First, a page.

were jumping claims, and receiving interests in it in
exchange for Pat’s legal services. By 1875 Pat was
frequenting tax sales of delinquent mining claims and gained
interests in at least eighteen mines in Cerro Gordo,
including the San Felipe, Guadalupe, Belmont, and the Union.
It has been said by some, the gun fighting prowess of the
Reddy boys may have played a part in their success in
obtaining claim rights.
It was in
Cerro Gordo, on Christmas Day, 1870, that Ned Reddy sealed
his reputation as gunfighter. According to an article that
appeared in the January 14, 1871 Inyo Independent,
Ned Reddy stepped in to keep the peace between James Cock
and Mart Sullivan at the saloon owned by John Hughes. The
two men fought, with the crowd taking sides both encouraging
and discouraging the fracas. Ned got into a clinch with Tom
Dunn and knocked him to the ground near the billiard table.
As Ned turned his back and went towards the water barrel,
Dunn pulled a gun and shouted “Clear the road! Fair play!”
A shout, “Look out Reddy!” and Ned quickly turned to shoot
Dunn through the right breast. Ned surrendered himself to
the Deputy Sheriff Joseph Duignan, later to be acquitted by
Justice Moore at the inquest.
involved in a few other incidents, details of which are
clouded by hazy reporting of local papers of the time. In
Bill O’Neal’s “Encyclopedia of Gunfighters” documented
gunfights and confirmed skills of gunfighters are tabled,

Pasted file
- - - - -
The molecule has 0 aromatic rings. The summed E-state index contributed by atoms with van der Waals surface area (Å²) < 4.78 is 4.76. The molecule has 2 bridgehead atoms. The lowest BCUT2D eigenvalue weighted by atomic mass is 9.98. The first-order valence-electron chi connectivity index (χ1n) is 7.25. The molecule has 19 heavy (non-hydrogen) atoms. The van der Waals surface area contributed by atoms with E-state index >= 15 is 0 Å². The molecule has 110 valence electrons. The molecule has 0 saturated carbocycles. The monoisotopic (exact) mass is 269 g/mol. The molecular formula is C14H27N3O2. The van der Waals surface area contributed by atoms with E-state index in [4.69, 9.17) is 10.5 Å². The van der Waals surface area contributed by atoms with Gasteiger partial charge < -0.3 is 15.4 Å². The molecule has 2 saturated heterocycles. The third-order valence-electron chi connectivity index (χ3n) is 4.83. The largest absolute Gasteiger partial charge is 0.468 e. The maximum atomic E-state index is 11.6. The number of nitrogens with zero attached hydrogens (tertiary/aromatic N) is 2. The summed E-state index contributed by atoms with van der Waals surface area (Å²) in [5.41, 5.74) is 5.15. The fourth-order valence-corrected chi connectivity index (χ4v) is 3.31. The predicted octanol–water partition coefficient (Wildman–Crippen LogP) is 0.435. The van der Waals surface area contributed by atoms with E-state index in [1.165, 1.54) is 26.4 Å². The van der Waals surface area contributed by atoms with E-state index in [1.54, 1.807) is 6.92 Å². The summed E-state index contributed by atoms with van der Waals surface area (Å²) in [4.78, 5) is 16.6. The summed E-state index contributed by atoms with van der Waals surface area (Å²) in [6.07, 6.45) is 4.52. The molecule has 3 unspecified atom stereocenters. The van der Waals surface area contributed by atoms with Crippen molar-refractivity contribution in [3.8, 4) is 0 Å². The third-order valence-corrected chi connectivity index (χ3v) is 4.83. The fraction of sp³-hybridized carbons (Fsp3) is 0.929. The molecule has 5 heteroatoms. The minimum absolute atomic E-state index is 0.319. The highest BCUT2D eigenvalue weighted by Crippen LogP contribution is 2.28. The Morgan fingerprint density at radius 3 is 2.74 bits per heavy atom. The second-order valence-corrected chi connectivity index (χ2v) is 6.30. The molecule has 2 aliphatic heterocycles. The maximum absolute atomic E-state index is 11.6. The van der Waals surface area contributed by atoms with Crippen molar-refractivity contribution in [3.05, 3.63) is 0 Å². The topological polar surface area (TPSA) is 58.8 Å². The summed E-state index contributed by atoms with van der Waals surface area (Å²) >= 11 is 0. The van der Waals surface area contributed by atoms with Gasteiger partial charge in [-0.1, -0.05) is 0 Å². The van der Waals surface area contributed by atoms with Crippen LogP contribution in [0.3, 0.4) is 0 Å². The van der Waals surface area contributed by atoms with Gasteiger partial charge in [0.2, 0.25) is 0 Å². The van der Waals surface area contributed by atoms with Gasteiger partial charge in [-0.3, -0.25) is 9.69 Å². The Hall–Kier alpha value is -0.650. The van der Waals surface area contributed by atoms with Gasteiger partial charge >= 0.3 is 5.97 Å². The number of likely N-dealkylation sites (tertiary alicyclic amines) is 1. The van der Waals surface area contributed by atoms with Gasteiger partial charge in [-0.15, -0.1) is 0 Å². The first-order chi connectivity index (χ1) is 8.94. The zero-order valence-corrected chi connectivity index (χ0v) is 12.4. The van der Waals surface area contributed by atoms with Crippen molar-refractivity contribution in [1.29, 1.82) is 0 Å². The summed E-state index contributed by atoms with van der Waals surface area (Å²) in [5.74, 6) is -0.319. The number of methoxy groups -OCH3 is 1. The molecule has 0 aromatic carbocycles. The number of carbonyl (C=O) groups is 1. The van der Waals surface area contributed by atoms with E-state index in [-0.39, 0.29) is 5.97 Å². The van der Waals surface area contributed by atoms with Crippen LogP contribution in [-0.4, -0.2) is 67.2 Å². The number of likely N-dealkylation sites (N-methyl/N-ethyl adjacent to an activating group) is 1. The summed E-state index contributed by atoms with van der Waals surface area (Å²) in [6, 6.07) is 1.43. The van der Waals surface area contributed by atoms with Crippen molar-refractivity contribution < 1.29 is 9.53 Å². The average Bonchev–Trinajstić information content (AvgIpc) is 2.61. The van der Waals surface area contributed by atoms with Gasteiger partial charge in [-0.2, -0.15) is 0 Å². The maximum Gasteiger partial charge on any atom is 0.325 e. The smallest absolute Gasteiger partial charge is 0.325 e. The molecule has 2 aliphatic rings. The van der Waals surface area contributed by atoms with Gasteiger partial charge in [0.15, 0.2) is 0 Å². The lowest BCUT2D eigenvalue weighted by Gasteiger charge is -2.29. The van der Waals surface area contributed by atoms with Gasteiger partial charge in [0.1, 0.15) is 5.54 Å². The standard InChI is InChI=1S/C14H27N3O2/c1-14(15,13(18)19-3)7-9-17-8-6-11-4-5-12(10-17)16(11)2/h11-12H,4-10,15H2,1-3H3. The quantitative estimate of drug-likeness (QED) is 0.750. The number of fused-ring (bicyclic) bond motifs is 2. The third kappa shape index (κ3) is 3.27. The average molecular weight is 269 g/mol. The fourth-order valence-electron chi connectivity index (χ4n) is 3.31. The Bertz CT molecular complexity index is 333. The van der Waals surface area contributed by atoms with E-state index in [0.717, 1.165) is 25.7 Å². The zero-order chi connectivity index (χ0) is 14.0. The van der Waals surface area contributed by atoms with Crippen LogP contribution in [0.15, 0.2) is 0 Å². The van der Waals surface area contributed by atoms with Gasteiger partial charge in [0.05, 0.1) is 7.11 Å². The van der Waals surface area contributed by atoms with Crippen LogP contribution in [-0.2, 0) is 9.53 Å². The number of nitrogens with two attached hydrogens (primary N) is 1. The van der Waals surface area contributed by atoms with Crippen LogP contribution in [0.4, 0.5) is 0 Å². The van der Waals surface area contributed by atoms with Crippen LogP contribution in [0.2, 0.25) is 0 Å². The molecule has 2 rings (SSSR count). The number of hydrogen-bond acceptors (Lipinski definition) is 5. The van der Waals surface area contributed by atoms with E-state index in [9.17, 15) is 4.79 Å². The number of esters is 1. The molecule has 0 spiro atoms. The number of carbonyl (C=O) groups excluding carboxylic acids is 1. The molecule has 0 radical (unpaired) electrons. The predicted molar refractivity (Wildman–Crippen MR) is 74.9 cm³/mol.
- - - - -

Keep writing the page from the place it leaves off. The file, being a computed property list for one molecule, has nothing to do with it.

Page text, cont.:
with Ned Reddy’s six incidents over his life time earning
him a place in the same ranks with Doc Holiday, Pat Garret
and Luke Short, and ahead of Wyatt Earp, Bat Masterson,
Jesse James, John Ringo and the Sundance Kid.
1871 advertisement from the Inyo Independent
for Ned Reddy's Saloon in Cerro Gordo.
quick on the draw in touchy situations and staking out
mining interests for his lawyer brother was just one aspect
to Captain Edward “Ned” Reddy’s early history. He owned at
least three saloons in the southern mining camps, where
gambling and drinks could be had in the finest ambience of
the day. His saloon in Cerro Gordo was known simply as Ned
Reddy’s Saloon. In Panamint City he was touted for his hard
reputation, as owner of the most elegant Independent Saloon.
When Darwin started to boom, his Capital Saloon was the
first frame building built. John Wilson, who sold the Reddy
boys the Defiance Mine, was Ned’s partner in the business.
Even in Bodie, following some time investigating mining
opportunities in Tombstone and the Arizona Territory, 1882
newspapers show Ned Reddy as one-half owner of the Parole
Throughout his life, Ned Reddy had his eye on politics and
the law, much as his brother did. True to form, when Pat
Reddy arrived back in Bodie in April 1879 to establish
residence with his wife, Ned was there a month ahead of him
with “kid gloves and carriages for the next prospecting
outfit, if you please” according to P.A. Chalfant. While Pat
worked on law cases for the bad men of Bodie and made the
rounds of its saloons swapping drinks and tall stories, Ned